1. (1)the temperature gradient
  2. (2)the sensitivity of the ignition delay to temperature
  3. (3)the intrinsic burn rate of each small portion of the charge

These factors cannot be easily separated with regard to their impact on HCCI burn rates. Items (2) and (3) are fuel properties, and ultimately the result of different fuel chemistry. Item (1) is a direct consequence of the latter two factors affecting burn rates.

PRF40, at typical TDC temperatures, will have a shorter ignition delay time and less sensitivity of ignition delay time to temperature compared with PRF87 based on published ignition delay data [25]. The consequence of this for a fixed combustion phasing is that at a given engine speed, the IVC temperature must be lower for PRF40 compared with gasoline.

As was shown with the simulation, a lower IVC temperature at a fixed wall temperature (which is representative of an engine at fixed load, speed, phasing, and jacket water temperature) produced a thermal gradient that was shallower for the PRF40 relative to PRF87, and this increased the average burn rate for PRF40. In the cases where the wall temperatures were the same for both PRF40 (Fig. 15) and PRF87 (Fig. 16), the intrinsic burn rate for PRF87 was faster, despite the average heat release being lower. However, the time of ignition for PRF87 was distributed over a longer time in crank angle degrees, due to the larger thermal gradient. When the thermal gradients were matched by reducing the wall temperature for PRF40* (Fig. 17), the average heat release for PRF40* matched that of PRF87, despite the fact that the intrinsic heat release rates were still lower for PRF40*.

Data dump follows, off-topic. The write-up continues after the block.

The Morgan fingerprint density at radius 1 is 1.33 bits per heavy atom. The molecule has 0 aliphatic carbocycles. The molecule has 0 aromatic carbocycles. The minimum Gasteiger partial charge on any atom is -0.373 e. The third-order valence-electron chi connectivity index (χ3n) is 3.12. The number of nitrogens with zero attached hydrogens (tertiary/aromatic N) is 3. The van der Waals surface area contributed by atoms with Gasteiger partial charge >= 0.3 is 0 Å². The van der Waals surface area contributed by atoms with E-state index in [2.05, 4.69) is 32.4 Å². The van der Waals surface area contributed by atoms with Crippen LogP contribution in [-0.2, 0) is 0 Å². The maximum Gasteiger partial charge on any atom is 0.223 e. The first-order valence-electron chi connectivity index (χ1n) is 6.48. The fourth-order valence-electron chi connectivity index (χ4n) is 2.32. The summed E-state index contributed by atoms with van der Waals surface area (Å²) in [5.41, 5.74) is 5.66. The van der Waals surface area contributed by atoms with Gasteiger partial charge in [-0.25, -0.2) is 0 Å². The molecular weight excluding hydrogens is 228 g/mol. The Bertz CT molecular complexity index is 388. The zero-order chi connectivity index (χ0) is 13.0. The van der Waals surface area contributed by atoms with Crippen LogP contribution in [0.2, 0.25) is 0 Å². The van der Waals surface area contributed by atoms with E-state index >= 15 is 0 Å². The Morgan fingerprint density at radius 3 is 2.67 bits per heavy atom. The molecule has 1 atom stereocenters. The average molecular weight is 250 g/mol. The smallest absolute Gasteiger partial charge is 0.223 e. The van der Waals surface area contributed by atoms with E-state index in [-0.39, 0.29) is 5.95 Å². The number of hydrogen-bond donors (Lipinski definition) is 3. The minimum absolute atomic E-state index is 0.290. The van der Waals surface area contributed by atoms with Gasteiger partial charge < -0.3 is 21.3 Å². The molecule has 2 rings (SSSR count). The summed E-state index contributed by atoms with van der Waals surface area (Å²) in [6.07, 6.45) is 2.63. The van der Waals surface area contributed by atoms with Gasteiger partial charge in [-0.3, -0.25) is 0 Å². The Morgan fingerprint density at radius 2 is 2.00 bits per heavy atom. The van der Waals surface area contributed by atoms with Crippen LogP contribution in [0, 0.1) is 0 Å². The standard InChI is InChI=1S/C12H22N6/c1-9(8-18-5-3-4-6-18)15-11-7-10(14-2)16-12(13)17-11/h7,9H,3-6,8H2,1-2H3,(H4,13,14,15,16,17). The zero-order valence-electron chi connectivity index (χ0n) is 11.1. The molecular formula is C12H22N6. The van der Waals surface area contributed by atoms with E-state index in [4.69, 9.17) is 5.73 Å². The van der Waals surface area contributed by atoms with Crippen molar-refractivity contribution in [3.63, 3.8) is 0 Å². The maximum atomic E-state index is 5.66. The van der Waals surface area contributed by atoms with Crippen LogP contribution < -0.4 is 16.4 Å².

Based on the simulation results presented, the intrinsic burn rate was considered a secondary effect on the overall burn rate in relation to the effect of the thermal gradient. Yet, the intrinsic burn rate, insomuch as it is a function of the fuel chemistry, dictates to a degree the thermal gradient by imposing an average IVC temperature for correct combustion phasing. However, the model has limitations, and agreement between the simulated cases at 2000 RPM did not match the experimental trends. A validated full CFD model with detailed chemistry may capture the differences in experimental burn rates between gasoline and PRF40 at 2000 RPM, and provide further insight on the relative importance of intrinsic burn rate compared with the sensitivity of ignition delay to temperature as the thermal gradient is changed.